In a blog for Mobile World Live last month, I highlighted the importance of 5G-Advanced to the mobile ecosystem over the next few years and what I hoped to learn about it at MWC23 Barcelona, particularly at the 5G Futures Summit and it’s To Infinity and Beyond with 5G-Advanced session.
Now, with the session just complete, I wanted to take some time to reflect on what we did, indeed, learn.
But, first a recap of my message from the last blog.
While we just reached the first billion 5G connections at the end of 2022, we know 5G-Advanced will be a major industry focus in 2023 given the confluency of multiple dynamics: 5G-Advanced standards getting frozen later this year, demand for network technology upgrades on the route to 6G, and the potential of 5G-Advanced to represent a network disruption that vendors and operators will want to drive forward.
Against this backdrop, we had high hopes for what MWC23 would teach us. With that in mind, what were my top five takeaway from the session?
- 5G-Advanced and the 5G Evolution. It might be tempting to think of 6G as a long-term destination for mobile networks with 5G-Advanced a stop along the way. Session speakers, however, were keen to position 5G-Advanced as an integral part of the 5G evolution. You saw this in an Orange reference to its non-standalone (NSA) and standalone (SA) launches, with 5G-Advanced being a natural extension, along with Qualcomm’s positioning 5G Advanced on the Path to 6G. Summing this up was an observation by Huawei that “as 5G reaches maturity, new trends emerge.” While obvious on its face, it provides another reminder that 5G-Advanced is more than just a new technology, it’s part of the 5G story many operators have already embraced and central to executing on the broader 5G promise.
- Services, Trends and Experience. When GSMA Intelligence went out to operators in 2022 to understand how they think about their networks, user experience emerged as a top strategic priority with expectations around service reliability being the top customer demand shaping their network planning. It wasn’t particularly surprising, then, to hear experience factor into much of the 5G-Advanced discussion. Putting aside the title of Orange’s presentation (5G Advanced Experience) or a reference by Huawei to “multi-dimensional and deterministic services”, Zain captured the linkage best. With 5G-Advanced enabling new AI use cases, the Saudi operator argued a world of new experiences could be unleashed. Regardless of what those experiences are, it was another argument to look at 5G-Advanced as more than just a set of technologies but to see it as a tool for delivering end-user value.
- AI in Focus. Of course, no matter what we hope 5G-Advanced will deliver, it does represent a set of technologies, with two getting a lot of attention in the session. Let’s start with AI. To be sure, Zain’s argument 5G-Advanced will enable new AI-driven use cases was compelling. But the connection between AI and 5G-Advanced goes deeper. As Qualcomm explained, 5G-Advanced represents 5G and AI working together, supported by a Release-18 scope which includes AI/ML-enabled air interface design and an extension of ML to the RAN, device and air interface layers. Put simply, 5G-Advanced will support the rollout of new AI applications, but also will require AI for its own operation.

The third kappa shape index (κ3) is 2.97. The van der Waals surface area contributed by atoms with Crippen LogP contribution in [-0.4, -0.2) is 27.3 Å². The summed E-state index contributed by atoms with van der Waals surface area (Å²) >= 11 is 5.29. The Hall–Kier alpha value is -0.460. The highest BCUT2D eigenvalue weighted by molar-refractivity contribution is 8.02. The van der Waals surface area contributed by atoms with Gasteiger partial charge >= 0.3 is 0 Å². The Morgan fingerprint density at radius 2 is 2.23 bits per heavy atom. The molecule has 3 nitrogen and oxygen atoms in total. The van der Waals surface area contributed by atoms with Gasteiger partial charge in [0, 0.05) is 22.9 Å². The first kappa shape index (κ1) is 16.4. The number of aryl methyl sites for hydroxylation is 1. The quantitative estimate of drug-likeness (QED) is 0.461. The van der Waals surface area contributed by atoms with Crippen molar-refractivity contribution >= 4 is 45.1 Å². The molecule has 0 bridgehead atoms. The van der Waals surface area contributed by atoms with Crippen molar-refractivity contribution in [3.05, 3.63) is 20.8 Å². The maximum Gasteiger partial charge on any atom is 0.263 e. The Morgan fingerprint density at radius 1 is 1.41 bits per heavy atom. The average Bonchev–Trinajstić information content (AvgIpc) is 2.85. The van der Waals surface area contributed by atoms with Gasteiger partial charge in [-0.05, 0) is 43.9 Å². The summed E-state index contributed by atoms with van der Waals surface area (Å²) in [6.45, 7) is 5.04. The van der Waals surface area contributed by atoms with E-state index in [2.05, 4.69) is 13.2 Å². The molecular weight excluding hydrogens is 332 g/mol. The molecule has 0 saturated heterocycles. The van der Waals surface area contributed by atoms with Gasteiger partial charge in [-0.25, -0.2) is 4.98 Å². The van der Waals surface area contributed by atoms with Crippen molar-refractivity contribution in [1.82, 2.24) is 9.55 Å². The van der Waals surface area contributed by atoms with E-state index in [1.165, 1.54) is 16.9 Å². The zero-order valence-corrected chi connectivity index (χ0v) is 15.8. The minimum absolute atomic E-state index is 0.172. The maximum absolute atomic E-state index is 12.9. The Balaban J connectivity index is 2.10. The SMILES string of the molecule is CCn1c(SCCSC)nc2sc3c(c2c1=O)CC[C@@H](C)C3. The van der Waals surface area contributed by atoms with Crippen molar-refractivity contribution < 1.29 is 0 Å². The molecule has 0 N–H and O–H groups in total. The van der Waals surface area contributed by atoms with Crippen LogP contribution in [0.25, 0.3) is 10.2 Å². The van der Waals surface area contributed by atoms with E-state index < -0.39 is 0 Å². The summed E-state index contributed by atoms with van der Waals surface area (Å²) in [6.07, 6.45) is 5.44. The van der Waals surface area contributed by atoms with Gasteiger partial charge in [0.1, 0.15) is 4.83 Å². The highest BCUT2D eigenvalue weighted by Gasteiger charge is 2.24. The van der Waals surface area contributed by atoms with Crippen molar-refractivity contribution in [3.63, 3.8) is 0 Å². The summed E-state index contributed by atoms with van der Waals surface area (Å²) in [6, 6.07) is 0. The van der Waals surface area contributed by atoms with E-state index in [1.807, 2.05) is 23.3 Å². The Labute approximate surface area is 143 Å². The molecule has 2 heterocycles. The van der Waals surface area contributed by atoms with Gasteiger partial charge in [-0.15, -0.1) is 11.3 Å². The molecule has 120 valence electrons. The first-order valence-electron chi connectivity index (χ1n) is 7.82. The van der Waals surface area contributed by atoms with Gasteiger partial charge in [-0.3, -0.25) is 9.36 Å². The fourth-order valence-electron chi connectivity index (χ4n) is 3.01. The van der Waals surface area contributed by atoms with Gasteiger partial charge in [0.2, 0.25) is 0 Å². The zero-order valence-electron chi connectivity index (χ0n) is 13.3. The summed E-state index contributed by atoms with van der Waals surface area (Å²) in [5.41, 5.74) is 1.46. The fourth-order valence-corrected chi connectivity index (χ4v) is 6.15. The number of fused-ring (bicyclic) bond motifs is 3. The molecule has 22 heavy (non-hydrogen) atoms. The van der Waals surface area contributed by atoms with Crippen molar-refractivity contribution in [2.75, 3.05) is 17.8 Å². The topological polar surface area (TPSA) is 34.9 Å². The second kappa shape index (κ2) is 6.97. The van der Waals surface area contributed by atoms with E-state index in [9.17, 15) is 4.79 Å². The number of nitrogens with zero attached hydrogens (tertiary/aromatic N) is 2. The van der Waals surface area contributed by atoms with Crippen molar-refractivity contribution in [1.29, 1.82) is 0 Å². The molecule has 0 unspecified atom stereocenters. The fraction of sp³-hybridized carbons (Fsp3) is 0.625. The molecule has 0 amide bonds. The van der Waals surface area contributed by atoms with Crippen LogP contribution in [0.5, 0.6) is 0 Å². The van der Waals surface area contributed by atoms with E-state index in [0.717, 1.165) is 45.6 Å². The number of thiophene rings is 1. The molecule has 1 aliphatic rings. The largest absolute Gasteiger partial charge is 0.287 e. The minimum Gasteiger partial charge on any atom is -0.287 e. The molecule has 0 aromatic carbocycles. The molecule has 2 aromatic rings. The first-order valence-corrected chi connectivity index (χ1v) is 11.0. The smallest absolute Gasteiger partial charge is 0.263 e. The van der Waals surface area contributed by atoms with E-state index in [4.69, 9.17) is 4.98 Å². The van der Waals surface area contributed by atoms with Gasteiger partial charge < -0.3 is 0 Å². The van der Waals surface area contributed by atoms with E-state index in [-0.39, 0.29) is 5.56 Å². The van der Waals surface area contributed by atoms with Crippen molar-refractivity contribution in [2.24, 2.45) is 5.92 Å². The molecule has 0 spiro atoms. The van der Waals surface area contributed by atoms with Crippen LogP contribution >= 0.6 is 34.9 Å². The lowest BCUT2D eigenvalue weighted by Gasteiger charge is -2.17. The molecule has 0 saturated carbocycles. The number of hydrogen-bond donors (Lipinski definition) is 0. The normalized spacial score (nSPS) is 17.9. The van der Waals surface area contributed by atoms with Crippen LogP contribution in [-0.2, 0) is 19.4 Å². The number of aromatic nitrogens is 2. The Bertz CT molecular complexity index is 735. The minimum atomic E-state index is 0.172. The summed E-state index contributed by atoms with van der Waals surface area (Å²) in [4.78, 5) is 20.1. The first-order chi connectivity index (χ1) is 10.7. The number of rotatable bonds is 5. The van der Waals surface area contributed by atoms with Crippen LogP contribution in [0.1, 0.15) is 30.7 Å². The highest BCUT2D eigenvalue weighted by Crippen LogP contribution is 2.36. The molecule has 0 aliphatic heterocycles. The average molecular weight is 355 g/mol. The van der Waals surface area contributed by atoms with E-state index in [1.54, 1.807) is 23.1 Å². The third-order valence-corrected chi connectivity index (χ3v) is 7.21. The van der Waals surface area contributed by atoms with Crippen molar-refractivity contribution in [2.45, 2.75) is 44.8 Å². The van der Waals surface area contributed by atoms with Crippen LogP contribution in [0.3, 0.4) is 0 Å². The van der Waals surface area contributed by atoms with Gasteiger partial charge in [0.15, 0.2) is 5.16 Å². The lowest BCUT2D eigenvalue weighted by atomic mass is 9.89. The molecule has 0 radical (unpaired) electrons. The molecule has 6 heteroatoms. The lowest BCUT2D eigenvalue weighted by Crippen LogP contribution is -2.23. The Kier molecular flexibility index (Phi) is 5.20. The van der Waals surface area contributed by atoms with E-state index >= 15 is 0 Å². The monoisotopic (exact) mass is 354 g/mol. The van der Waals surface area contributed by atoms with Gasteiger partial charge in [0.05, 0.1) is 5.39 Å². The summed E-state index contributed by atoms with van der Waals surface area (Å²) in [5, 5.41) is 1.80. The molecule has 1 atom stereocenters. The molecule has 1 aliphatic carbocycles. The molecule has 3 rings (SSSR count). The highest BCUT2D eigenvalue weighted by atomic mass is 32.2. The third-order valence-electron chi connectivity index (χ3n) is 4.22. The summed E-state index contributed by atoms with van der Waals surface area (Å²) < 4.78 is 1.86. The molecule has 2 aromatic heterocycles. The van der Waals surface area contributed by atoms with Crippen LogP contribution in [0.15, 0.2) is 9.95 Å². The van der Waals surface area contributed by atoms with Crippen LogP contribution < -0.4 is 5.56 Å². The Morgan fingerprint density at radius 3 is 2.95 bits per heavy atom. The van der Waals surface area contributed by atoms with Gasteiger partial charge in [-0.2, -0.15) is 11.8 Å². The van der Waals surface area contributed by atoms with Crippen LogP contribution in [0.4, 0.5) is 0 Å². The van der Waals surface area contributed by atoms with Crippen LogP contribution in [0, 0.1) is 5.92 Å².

- IoT in Focus. Support for massive IoT was central to the original argument for 5G. But, expectations from Huawei, Orange and Qualcomm all serve to show there is more work to be done, and it’s not just about scaling or densifying deployments. Rather, the enhancements coming from 5G-Advanced promise new features and capabilities: Reduced Capability 5G IoT (RedCap) for cost and efficiency gains, new sensing and positioning capabilities, ambient power IoT. Together, the promise is to push IoT to support new use cases as well as extreme scale.
- Something for Everyone. While IoT and AI were broad, cross-cutting themes across many of the presentations during the session, many other specific aspects of what 5G-Advanced will bring got airtime as well. Non-terrestrial networks including drone and satellite integration. Improved uplink performance. Automation and power saving. Myriad new radio innovations. Linking up services, experience and technology, these represent more than a random assortment of standards and specification inclusions. They represent a broad set of capabilities aimed at enabling a broad set of new services.
Encouragingly, if not surprisingly, the session provided a positive outlook for the prospects of what 5G-Advanced can deliver. Here, however, it’s important to commend Huawei for noting “further cooperation is needed” and to recognise the support of the 5G Futures Community in supporting the technology. After all, without continuing spectrum allocations, support for refarming, trials and interoperability testing, we won’t be able to execute on the 5G-Advanced promise. It’s one reason to look forward to the 2024 edition of the session and the progress we’ll (hopefully) see.
– Peter Jarich – head, GSMA Intelligence
The editorial views expressed in this article are solely those of the author and will not necessarily reflect the views of the GSMA, its Members or Associate Members.
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